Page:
Several posts ago I wrote about the beginning of our Wednesday Noon Prayers. This prayer time has taken an interesting path. The first week, I prayed alone. Though others did not join me this first time, as I prayed I could hear those who were down the hall in the food pantry, and those who were in the next room having blood pressures taken. I was moved to be able to pray in the midst of these ministries of outreach and care. The next Wednesday as I was getting ready for prayers, one of the staff members of African Refugee and Immigrant Services (ARIS) came in to see what I was doing. He is Muslim and I invited him to come join in prayer. As we talked, he said “Yes” that he would like us to pray together. He was unable to stay that day, but has come back to talk with me about praying with and for each other. On that particular day, I was joined by one church member for prayer.
The next week I was going to be out of town and we had announced on Sunday morning that Wednesday Noon Prayers would not take place that week. When Wednesday came the church member who had joined me for prayer the previous week happened to be at the church when an area pastor showed up with about 8 children and youth, saying they had come for Noon Prayer. Not wanting to turn them away, Jan explained that I was not there, but “give me 5 minutes.” The director of our hunger program got juice for the kids and Jan went to my office to gather resources for Noon Prayers, which she adapted for kids!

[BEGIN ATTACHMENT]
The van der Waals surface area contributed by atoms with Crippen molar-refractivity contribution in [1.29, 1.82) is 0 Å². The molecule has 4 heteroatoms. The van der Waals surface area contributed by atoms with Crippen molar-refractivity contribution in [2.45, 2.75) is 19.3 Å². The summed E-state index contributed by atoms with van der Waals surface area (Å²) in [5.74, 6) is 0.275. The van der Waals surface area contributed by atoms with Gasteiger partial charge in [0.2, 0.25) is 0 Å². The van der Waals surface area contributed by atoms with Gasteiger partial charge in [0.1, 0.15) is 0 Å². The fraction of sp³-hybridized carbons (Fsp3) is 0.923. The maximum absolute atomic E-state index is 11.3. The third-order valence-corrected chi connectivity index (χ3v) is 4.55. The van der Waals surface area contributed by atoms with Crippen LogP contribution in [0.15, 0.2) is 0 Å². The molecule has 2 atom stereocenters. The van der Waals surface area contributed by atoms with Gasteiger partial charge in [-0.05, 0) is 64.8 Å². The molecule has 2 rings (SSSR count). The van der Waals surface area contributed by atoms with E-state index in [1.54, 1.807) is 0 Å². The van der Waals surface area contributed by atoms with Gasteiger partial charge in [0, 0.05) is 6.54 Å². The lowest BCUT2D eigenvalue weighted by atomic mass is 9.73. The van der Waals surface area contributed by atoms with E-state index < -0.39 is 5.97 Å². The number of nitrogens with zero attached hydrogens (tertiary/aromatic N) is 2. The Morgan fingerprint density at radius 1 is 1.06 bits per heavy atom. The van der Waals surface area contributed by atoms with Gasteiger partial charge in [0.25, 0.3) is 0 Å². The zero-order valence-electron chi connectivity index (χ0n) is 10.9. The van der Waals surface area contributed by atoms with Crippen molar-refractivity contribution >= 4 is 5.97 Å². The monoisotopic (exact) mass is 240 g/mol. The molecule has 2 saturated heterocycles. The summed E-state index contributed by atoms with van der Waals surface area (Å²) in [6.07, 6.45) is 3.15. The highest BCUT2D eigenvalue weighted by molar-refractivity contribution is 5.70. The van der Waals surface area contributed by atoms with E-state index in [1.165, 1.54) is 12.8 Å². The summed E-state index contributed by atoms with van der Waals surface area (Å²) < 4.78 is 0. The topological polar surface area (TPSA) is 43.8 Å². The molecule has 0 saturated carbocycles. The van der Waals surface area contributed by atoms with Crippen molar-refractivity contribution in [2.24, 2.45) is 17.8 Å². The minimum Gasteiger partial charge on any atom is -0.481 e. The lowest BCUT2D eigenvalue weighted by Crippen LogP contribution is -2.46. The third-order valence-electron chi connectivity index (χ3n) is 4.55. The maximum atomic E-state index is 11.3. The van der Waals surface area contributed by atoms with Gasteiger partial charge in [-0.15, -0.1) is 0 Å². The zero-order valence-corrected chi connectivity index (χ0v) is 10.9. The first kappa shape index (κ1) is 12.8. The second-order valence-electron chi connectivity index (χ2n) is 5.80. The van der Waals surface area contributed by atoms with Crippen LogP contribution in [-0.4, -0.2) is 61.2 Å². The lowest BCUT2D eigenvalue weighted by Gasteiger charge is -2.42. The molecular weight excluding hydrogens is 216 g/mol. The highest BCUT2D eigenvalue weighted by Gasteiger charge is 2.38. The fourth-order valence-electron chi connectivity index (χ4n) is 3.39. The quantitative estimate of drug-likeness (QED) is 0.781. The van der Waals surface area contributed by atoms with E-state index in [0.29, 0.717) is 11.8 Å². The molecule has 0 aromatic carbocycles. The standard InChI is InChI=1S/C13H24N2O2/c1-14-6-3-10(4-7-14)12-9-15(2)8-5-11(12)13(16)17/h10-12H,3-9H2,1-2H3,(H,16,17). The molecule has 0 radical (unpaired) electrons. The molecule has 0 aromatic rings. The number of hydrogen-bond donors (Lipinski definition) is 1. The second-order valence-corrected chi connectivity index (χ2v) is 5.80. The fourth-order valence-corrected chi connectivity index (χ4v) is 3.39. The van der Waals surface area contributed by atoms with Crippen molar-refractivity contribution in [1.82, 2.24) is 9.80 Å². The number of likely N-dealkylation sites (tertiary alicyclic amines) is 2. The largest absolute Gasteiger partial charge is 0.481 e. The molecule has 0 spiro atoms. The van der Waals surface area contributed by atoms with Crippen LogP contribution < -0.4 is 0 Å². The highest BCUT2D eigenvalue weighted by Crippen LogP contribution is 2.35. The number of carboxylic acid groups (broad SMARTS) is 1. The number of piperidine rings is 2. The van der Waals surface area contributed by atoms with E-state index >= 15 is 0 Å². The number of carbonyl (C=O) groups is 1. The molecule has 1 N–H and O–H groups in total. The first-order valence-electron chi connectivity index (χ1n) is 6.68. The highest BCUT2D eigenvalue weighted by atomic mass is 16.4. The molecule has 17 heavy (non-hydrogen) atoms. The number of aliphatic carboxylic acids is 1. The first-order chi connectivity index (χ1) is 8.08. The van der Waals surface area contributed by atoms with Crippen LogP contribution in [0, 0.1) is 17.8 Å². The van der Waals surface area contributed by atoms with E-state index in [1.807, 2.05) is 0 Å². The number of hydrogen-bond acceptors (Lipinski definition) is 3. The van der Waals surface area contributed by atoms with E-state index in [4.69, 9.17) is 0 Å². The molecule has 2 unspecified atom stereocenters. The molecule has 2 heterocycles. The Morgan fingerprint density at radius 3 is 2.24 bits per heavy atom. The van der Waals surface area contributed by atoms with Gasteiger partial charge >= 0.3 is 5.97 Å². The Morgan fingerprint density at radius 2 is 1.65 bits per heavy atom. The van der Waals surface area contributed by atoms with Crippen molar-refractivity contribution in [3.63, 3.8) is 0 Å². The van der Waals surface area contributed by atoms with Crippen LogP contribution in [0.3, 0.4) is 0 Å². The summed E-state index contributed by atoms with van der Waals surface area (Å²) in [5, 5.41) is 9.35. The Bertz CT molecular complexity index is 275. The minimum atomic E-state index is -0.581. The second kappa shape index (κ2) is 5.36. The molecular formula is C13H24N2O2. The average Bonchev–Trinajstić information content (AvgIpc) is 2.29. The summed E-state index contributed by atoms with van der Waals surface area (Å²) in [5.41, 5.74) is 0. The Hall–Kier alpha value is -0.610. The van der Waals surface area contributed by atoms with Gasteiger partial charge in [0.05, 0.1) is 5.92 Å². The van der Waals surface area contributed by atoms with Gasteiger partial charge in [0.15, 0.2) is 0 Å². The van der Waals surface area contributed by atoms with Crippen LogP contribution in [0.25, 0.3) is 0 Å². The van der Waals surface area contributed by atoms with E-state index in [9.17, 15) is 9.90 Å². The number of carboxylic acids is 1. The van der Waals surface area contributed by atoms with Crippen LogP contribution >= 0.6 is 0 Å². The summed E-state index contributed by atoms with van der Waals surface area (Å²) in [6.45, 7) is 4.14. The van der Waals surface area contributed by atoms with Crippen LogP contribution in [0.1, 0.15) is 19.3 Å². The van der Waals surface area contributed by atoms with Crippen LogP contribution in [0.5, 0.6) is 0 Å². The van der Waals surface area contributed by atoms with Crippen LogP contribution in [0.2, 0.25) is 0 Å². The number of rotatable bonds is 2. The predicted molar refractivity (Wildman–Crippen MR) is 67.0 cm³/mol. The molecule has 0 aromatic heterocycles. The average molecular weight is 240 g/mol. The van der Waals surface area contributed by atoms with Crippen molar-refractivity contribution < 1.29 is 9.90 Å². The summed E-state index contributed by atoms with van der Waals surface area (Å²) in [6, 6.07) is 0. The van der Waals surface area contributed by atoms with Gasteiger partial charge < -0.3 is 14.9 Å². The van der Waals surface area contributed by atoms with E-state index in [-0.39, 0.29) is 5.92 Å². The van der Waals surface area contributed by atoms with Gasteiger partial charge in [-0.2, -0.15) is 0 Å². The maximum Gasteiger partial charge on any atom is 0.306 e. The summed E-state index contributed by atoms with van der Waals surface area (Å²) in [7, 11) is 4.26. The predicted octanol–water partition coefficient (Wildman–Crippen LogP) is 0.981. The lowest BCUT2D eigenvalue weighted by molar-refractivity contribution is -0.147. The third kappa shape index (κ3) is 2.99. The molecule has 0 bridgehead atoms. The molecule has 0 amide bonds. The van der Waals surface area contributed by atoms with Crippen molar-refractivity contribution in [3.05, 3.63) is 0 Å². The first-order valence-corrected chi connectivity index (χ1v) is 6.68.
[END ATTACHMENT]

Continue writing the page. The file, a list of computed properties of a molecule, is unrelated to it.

Today was so beautiful outside, we held Noon Prayer out in the church garden. I spread blankets on the ground and waited. I was soon joined by two church members, and the same pastor who this time brought about 10 children and youth. Expecting that they might be there, I had planned the prayers to be appropriate for an inter-generational group. What a marvelous time of prayer and song while gathered on the ground in the garden! Both children and adults prayed aloud and shared our experience of God’s care and Jesus’ love and comfort in our lives and in the lives of others who hurt and need comfort.
When Noon Prayer had ended, the moderator the congregation and I sat there on the ground in the garden and talked a bit. I wanted to stay in that place, where the earth had become sanctuary and the flowers praised God around us; where children and elders had prayed and sung. When finally we got up and I went in the church to my office, our Muslim friend from ARIS came and knocked on my door. He wanted to know if we had already finished with prayers for the day. As we talked, I thought, “No, our prayer never ends and surely this time of conversation between Christian and Muslim is prayer that rises like incense before God.
Wednesday Noon Prayer has not become what I hoped or imagined; it has become more!